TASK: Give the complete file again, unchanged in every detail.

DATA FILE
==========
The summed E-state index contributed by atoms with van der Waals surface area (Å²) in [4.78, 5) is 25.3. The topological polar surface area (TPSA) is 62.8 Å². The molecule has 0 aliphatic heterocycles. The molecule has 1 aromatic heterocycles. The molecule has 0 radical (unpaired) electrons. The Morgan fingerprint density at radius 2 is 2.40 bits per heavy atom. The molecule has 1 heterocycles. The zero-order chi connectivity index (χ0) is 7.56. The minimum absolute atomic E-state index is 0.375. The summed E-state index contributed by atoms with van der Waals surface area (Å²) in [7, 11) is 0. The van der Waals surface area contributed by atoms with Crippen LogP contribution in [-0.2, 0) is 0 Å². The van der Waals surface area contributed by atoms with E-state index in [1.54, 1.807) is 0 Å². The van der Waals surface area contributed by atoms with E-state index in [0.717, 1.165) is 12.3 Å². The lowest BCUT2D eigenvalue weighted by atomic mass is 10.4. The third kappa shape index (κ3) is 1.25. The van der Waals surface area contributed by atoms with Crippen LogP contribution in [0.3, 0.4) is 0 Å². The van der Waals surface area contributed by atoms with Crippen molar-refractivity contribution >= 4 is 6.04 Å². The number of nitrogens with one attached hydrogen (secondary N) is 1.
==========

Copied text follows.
The summed E-state index contributed by atoms with van der Waals surface area (Å²) in [4.78, 5) is 25.3. The topological polar surface area (TPSA) is 62.8 Å². The molecule has 0 aliphatic heterocycles. The molecule has 1 aromatic heterocycles. The molecule has 0 radical (unpaired) electrons. The Morgan fingerprint density at radius 2 is 2.40 bits per heavy atom. The molecule has 1 heterocycles. The zero-order chi connectivity index (χ0) is 7.56. The minimum absolute atomic E-state index is 0.375. The summed E-state index contributed by atoms with van der Waals surface area (Å²) in [7, 11) is 0. The van der Waals surface area contributed by atoms with Crippen LogP contribution in [-0.2, 0) is 0 Å². The van der Waals surface area contributed by atoms with E-state index in [1.54, 1.807) is 0 Å². The van der Waals surface area contributed by atoms with E-state index in [0.717, 1.165) is 12.3 Å². The lowest BCUT2D eigenvalue weighted by atomic mass is 10.4. The third kappa shape index (κ3) is 1.25. The van der Waals surface area contributed by atoms with Crippen LogP contribution in [0.3, 0.4) is 0 Å². The van der Waals surface area contributed by atoms with Crippen molar-refractivity contribution >= 4 is 6.04 Å². The number of nitrogens with one attached hydrogen (secondary N) is 1.